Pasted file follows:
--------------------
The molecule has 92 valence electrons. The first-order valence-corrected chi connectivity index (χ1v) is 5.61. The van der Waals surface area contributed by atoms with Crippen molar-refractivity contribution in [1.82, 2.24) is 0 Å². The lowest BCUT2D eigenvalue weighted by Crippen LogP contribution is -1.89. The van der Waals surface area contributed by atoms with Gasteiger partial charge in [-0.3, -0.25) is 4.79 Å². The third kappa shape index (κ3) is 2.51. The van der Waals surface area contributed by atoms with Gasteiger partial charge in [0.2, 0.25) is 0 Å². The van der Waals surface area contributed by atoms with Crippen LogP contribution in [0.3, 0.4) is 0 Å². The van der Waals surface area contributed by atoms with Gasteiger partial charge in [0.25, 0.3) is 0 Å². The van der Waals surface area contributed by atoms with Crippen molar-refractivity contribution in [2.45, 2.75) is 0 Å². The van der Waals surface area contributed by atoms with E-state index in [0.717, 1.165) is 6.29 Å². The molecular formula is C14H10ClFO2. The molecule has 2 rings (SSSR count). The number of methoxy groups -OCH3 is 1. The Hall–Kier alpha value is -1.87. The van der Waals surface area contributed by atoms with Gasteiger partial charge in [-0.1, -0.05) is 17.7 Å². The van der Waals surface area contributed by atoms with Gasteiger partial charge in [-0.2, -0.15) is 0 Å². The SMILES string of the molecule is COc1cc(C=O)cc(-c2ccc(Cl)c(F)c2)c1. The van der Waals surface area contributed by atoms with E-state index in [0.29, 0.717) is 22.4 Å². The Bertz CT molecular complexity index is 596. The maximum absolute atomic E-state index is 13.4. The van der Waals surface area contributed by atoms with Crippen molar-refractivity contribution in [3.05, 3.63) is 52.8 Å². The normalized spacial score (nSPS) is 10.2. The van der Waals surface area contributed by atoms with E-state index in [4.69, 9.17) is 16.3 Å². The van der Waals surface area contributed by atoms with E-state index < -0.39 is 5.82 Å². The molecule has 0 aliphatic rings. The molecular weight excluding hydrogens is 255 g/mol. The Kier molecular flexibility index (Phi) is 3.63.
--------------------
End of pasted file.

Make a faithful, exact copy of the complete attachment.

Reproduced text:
The molecule has 92 valence electrons. The first-order valence-corrected chi connectivity index (χ1v) is 5.61. The van der Waals surface area contributed by atoms with Crippen molar-refractivity contribution in [1.82, 2.24) is 0 Å². The lowest BCUT2D eigenvalue weighted by Crippen LogP contribution is -1.89. The van der Waals surface area contributed by atoms with Gasteiger partial charge in [-0.3, -0.25) is 4.79 Å². The third kappa shape index (κ3) is 2.51. The van der Waals surface area contributed by atoms with Gasteiger partial charge in [0.2, 0.25) is 0 Å². The van der Waals surface area contributed by atoms with Crippen LogP contribution in [0.3, 0.4) is 0 Å². The van der Waals surface area contributed by atoms with Gasteiger partial charge in [0.25, 0.3) is 0 Å². The van der Waals surface area contributed by atoms with Crippen molar-refractivity contribution in [2.45, 2.75) is 0 Å². The van der Waals surface area contributed by atoms with E-state index in [0.717, 1.165) is 6.29 Å². The molecular formula is C14H10ClFO2. The molecule has 2 rings (SSSR count). The number of methoxy groups -OCH3 is 1. The Hall–Kier alpha value is -1.87. The van der Waals surface area contributed by atoms with Gasteiger partial charge in [-0.1, -0.05) is 17.7 Å². The van der Waals surface area contributed by atoms with Gasteiger partial charge in [-0.2, -0.15) is 0 Å². The SMILES string of the molecule is COc1cc(C=O)cc(-c2ccc(Cl)c(F)c2)c1. The van der Waals surface area contributed by atoms with E-state index in [0.29, 0.717) is 22.4 Å². The Bertz CT molecular complexity index is 596. The maximum absolute atomic E-state index is 13.4. The van der Waals surface area contributed by atoms with Crippen molar-refractivity contribution in [3.05, 3.63) is 52.8 Å². The normalized spacial score (nSPS) is 10.2. The van der Waals surface area contributed by atoms with E-state index in [4.69, 9.17) is 16.3 Å². The van der Waals surface area contributed by atoms with E-state index < -0.39 is 5.82 Å². The molecule has 0 aliphatic rings. The molecular weight excluding hydrogens is 255 g/mol. The Kier molecular flexibility index (Phi) is 3.63.